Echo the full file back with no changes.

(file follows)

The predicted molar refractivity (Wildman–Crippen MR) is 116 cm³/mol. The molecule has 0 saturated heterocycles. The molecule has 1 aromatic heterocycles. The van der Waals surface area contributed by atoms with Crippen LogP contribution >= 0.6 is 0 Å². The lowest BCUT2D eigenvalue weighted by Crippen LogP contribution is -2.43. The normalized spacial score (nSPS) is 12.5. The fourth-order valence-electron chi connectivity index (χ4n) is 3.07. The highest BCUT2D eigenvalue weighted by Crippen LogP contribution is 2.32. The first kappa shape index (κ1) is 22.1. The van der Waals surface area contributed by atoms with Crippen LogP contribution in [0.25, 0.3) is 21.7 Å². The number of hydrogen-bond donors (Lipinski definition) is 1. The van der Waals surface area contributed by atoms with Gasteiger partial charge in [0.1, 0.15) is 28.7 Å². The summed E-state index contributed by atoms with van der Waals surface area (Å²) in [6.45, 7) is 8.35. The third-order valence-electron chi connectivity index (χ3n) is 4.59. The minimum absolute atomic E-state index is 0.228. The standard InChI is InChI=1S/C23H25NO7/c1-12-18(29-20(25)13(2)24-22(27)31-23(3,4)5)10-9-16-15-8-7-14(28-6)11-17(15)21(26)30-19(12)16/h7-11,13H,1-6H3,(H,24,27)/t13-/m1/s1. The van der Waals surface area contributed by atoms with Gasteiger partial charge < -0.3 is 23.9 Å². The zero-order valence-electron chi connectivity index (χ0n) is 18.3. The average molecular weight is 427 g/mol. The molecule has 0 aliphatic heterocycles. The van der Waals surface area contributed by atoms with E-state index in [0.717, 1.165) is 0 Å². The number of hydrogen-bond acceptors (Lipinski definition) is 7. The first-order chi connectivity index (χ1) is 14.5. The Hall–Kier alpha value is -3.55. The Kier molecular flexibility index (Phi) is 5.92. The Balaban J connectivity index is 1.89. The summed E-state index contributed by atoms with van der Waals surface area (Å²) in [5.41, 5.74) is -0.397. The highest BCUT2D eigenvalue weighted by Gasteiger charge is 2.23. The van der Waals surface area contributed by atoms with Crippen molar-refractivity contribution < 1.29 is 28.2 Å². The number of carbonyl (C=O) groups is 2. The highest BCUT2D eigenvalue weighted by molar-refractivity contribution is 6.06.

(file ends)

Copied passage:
The predicted molar refractivity (Wildman–Crippen MR) is 116 cm³/mol. The molecule has 0 saturated heterocycles. The molecule has 1 aromatic heterocycles. The van der Waals surface area contributed by atoms with Crippen LogP contribution >= 0.6 is 0 Å². The lowest BCUT2D eigenvalue weighted by Crippen LogP contribution is -2.43. The normalized spacial score (nSPS) is 12.5. The fourth-order valence-electron chi connectivity index (χ4n) is 3.07. The highest BCUT2D eigenvalue weighted by Crippen LogP contribution is 2.32. The first kappa shape index (κ1) is 22.1. The van der Waals surface area contributed by atoms with Crippen LogP contribution in [0.25, 0.3) is 21.7 Å². The number of hydrogen-bond donors (Lipinski definition) is 1. The van der Waals surface area contributed by atoms with Gasteiger partial charge in [0.1, 0.15) is 28.7 Å². The summed E-state index contributed by atoms with van der Waals surface area (Å²) in [6.45, 7) is 8.35. The third-order valence-electron chi connectivity index (χ3n) is 4.59. The minimum absolute atomic E-state index is 0.228. The standard InChI is InChI=1S/C23H25NO7/c1-12-18(29-20(25)13(2)24-22(27)31-23(3,4)5)10-9-16-15-8-7-14(28-6)11-17(15)21(26)30-19(12)16/h7-11,13H,1-6H3,(H,24,27)/t13-/m1/s1. The van der Waals surface area contributed by atoms with Gasteiger partial charge < -0.3 is 23.9 Å². The zero-order valence-electron chi connectivity index (χ0n) is 18.3. The average molecular weight is 427 g/mol. The molecule has 0 aliphatic heterocycles. The van der Waals surface area contributed by atoms with E-state index in [0.717, 1.165) is 0 Å². The number of hydrogen-bond acceptors (Lipinski definition) is 7. The first-order chi connectivity index (χ1) is 14.5. The Hall–Kier alpha value is -3.55. The Kier molecular flexibility index (Phi) is 5.92. The Balaban J connectivity index is 1.89. The summed E-state index contributed by atoms with van der Waals surface area (Å²) in [5.41, 5.74) is -0.397. The highest BCUT2D eigenvalue weighted by Gasteiger charge is 2.23. The van der Waals surface area contributed by atoms with Crippen molar-refractivity contribution < 1.29 is 28.2 Å². The number of carbonyl (C=O) groups is 2. The highest BCUT2D eigenvalue weighted by molar-refractivity contribution is 6.06.